J.S Hold 2

If I may conclude by being self-indulgent for a paragraph or three, J.S. Hold was the horse who got me into Korean racing. By the time of his Triple Crown, I had been living in Seoul for a couple of years and visited the racecourse every few weeks for a recreational punt but while admiring the gleaming facilities, I wasn’t especially impressed by the racing itself and preferred to spend most weekends watching football and getting my racing fix by punting on races back home.

Then J.S. Hold came along. I happened to be at the track during one of his prep races for the Ttukseom Cup and noticed that this was a very different beast to the usual lot. This was, to put it bluntly, a racehorse – something I might have seen at Newmarket (or at least Yarmouth). A few months later I was with a group of friends (yes, I did have some) on Minister’s Cup day and the moment he went past Ganghomyeongjang in the final strides was the moment I was hooked. This was racing – this was sport. A couple of weeks later I started this blog, the header image of which is still a picture taken that day.

J.S. Hold wasn’t the first superstar Korean-bred racehorse and in the years since others have come through, notably his successor in winning the new Triple Crown, Power Blade. But J.S. Hold was special and he won’t be forgotten.

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Menifee Leading Sire In Korea For Sixth Straight Year

Menifee has once more dominated the Leading Sire in Korea ranks. Grand Prix Stakes winner Power Blade was once again Menifee’s leading money earner as his progeny won almost double that of nearest rival Ecton Park. It was also an encouraging year for Hansen, whose first Korean crop of juveniles hit the track.

Menifee

Menifee, Korea’s leading sire, again

2017 Korea Leading General Sire (Money earned in 1000 Korean Won units – Chief Money Earner)

1. Menifee (USA) 8,973,350 – Power Blade
2. Ecton Park (USA) 5,272,610 – Triple Nine
3. Officer (USA) 4,074,930 – World Sun
4. Vicar (USA) 3,977,090 – Phantom Blade
5. Peace Rules (USA) 3,861,780 – Success Story
6. Forest Camp (USA) 3,627,530 – Raon Magic
7. Sharp Humor (USA) 3,583,880 – Golden Gate
8. Colors Flying (USA) 2,744,590 – Yeonggwanguihunter
9. Exploit (USA) 2,340,220 – Singgeureoun Gom
10. Ingrandire (JPN) 2,322,860 – Geombit Gangja
11. One Cool Cat (USA) 12. Whywhywhy (USA) 13. Chapel Royal (USA) 14. Rock Hard Ten (USA) 15. Cowboy Cal (USA) 16. Didyme (USA) 17. Hawk Wing (USA) 18. Simon Pure (USA) 19. Hansen (USA) 20. Pico Central (BRZ)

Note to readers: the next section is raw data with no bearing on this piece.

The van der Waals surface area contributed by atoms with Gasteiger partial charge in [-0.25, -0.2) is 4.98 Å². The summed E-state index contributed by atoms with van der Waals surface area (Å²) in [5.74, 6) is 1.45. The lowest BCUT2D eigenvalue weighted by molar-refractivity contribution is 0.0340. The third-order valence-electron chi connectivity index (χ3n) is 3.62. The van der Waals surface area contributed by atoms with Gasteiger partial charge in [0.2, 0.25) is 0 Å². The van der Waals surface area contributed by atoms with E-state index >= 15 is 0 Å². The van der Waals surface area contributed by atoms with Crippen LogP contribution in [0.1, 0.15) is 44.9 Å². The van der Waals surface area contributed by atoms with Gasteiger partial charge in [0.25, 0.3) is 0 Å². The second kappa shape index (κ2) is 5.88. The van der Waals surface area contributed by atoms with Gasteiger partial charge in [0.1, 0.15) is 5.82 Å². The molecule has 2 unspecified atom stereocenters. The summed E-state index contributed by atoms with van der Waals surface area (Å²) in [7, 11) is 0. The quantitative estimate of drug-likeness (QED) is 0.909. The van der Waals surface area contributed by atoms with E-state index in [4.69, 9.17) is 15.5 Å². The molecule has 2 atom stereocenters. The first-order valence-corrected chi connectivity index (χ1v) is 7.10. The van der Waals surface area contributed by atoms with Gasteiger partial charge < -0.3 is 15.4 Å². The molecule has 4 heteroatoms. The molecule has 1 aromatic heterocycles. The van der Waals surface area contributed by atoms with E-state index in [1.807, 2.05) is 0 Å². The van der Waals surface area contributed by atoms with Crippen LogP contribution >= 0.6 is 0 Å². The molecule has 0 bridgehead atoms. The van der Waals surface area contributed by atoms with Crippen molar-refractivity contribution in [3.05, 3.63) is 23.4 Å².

As ever Menifee was way out in front in terms of Starters, Winners, Strike Rate and Money Earned. He is covering progressively fewer each year (64 in 2017) as he nears retirement but he’ll up around the top for a few more years yet. Even without Power Blade’s 1.2 Billion Won in earnings, he was still significantly ahead of his nearest rival. This year, that was Isidore Farm’s Ecton Park, sire of Triple Nine while Officer jumped up from 7th to 3rd. Vicar and Peace Rules in 4th and 5th finished in exactly the same positons they did last year while Forest Camp dropped from 2nd to 6th.

For the second year running, Cowboy Cal was the highest placed stallion from outside of Korea  – he is now in Korea himself but all his runners were sired in the USA. Further down the list, Hansen entered the top twenty for the first time, which leads us to:

2017 Leading Sire of 2-Year-Olds in Korea

1. Menifee (USA) 1,369,930 – Choinma
2. Hansen (USA) 1,140,100 – Sinui Myeongryeong
3. Ecton Park (USA) 868,870 – Ecton Blade
4. Thunder Moccasin (USA) 829,580 – Yeongcheon Derby
5. Old Fashioned (USA) 550,640 – P.K. Party

Hansen actually had one more 2-year-old than Menifee make it to the track with 10 of his 33 winning at least once to Menifee’s imperious 18 from 32. Ecton Park has produced another solid crop while Pegasus Farm’s Thunder Moccasin got off to an excellent start in 4th place. Old Fashioned is now in Korea but his 5th place still relied totally on imports or those imported in-utero. Since coming to Korea Old Fashioned has already covered well in excess of 200 mares and he looks set to be a major player in years to come.

Accordingly Hansen and Thunder Moccasin were 1st and 2nd on the Leading First-Crop Sire list with the remianing top five being filled out by the Nokwon Farm based trio of Eurosilver, Testa Matta and Spicule.

Seven stallions were imported into Korea for breeding purposes in 2017, all from the United States. They are Afleet Express, Archarcharch, Modern Cowboy, Purge, Take Charge Indy, Tizway and With Distinction. With the exception of Take Charge Indy, who is owned by the Korea Racing Authority, all are standing privately.

Sadly some stallions did pass away during 2017. The most well-known was Whywhywhy who succumbed to complications arising from a debilitating back injury in September aged 17. Pensioned stallions who passed on during the year were Psychobabble and Silent Warrior, aged 26 and 25 respectively and Wheelaway, who was 20.

 

Obituary: Whywhywhy (2000-2017)

Sad news from the farms as American bred stallion Whywhywhy has passed away aged 17. 

On the racecourse, Whywhywhy [Mr. Greeley – Thorough Fair (Quiet American)] was a stand-out juvenile. Trained by Patrick Biancone, he won three of five races in his two-year-old season in 2002 including the G1 Futurity Stakes at Belmont Park as well as the G3 Flash Stakes at the same track and the G2 Sanford Stakes at Saratoga. He only ran four times as a three-year-old, not picking up any further wins and he was retired midway through 2003.